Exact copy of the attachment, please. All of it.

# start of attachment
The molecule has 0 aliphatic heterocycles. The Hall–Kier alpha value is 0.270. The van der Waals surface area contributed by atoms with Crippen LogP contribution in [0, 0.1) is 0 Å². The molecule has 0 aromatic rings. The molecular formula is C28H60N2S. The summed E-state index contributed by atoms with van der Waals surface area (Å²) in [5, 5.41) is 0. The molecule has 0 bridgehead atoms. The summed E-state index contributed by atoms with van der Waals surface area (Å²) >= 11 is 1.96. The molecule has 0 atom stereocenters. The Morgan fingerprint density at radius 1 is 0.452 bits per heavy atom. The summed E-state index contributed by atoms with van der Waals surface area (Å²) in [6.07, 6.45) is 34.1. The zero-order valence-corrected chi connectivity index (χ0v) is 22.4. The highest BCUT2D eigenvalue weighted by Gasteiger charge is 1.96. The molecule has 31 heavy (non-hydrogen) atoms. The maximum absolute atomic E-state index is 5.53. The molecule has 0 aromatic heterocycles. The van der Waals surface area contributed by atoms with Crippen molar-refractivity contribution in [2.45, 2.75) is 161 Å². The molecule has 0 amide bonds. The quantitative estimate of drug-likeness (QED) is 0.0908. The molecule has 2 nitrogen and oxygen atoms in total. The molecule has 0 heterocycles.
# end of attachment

The molecule has 0 aliphatic heterocycles. The Hall–Kier alpha value is 0.270. The van der Waals surface area contributed by atoms with Crippen LogP contribution in [0, 0.1) is 0 Å². The molecule has 0 aromatic rings. The molecular formula is C28H60N2S. The summed E-state index contributed by atoms with van der Waals surface area (Å²) in [5, 5.41) is 0. The molecule has 0 bridgehead atoms. The summed E-state index contributed by atoms with van der Waals surface area (Å²) >= 11 is 1.96. The molecule has 0 atom stereocenters. The Morgan fingerprint density at radius 1 is 0.452 bits per heavy atom. The summed E-state index contributed by atoms with van der Waals surface area (Å²) in [6.07, 6.45) is 34.1. The zero-order valence-corrected chi connectivity index (χ0v) is 22.4. The highest BCUT2D eigenvalue weighted by Gasteiger charge is 1.96. The molecule has 31 heavy (non-hydrogen) atoms. The maximum absolute atomic E-state index is 5.53. The molecule has 0 aromatic heterocycles. The van der Waals surface area contributed by atoms with Crippen molar-refractivity contribution in [2.45, 2.75) is 161 Å². The molecule has 0 amide bonds. The quantitative estimate of drug-likeness (QED) is 0.0908. The molecule has 2 nitrogen and oxygen atoms in total. The molecule has 0 heterocycles.